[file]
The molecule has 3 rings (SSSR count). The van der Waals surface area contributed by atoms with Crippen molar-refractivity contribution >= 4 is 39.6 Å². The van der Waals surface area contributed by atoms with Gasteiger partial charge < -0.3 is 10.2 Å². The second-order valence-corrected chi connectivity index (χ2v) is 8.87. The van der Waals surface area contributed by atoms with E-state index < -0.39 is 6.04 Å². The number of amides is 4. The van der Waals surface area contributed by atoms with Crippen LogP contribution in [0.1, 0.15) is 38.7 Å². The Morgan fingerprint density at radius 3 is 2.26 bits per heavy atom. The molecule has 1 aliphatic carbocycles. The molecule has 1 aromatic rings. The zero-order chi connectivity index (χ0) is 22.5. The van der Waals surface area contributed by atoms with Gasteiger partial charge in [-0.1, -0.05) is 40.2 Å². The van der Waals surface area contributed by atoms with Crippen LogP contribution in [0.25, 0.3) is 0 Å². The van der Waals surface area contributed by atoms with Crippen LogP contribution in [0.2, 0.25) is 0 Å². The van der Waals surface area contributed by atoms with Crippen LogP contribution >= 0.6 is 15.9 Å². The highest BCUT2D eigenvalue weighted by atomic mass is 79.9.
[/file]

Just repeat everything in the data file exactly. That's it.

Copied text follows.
The molecule has 3 rings (SSSR count). The van der Waals surface area contributed by atoms with Crippen molar-refractivity contribution >= 4 is 39.6 Å². The van der Waals surface area contributed by atoms with Gasteiger partial charge < -0.3 is 10.2 Å². The second-order valence-corrected chi connectivity index (χ2v) is 8.87. The van der Waals surface area contributed by atoms with E-state index < -0.39 is 6.04 Å². The number of amides is 4. The van der Waals surface area contributed by atoms with Crippen LogP contribution in [0.1, 0.15) is 38.7 Å². The Morgan fingerprint density at radius 3 is 2.26 bits per heavy atom. The molecule has 1 aliphatic carbocycles. The molecule has 1 aromatic rings. The zero-order chi connectivity index (χ0) is 22.5. The van der Waals surface area contributed by atoms with Gasteiger partial charge in [-0.1, -0.05) is 40.2 Å². The van der Waals surface area contributed by atoms with Crippen LogP contribution in [0.25, 0.3) is 0 Å². The van der Waals surface area contributed by atoms with Crippen LogP contribution in [0.2, 0.25) is 0 Å². The van der Waals surface area contributed by atoms with Crippen LogP contribution >= 0.6 is 15.9 Å². The highest BCUT2D eigenvalue weighted by atomic mass is 79.9.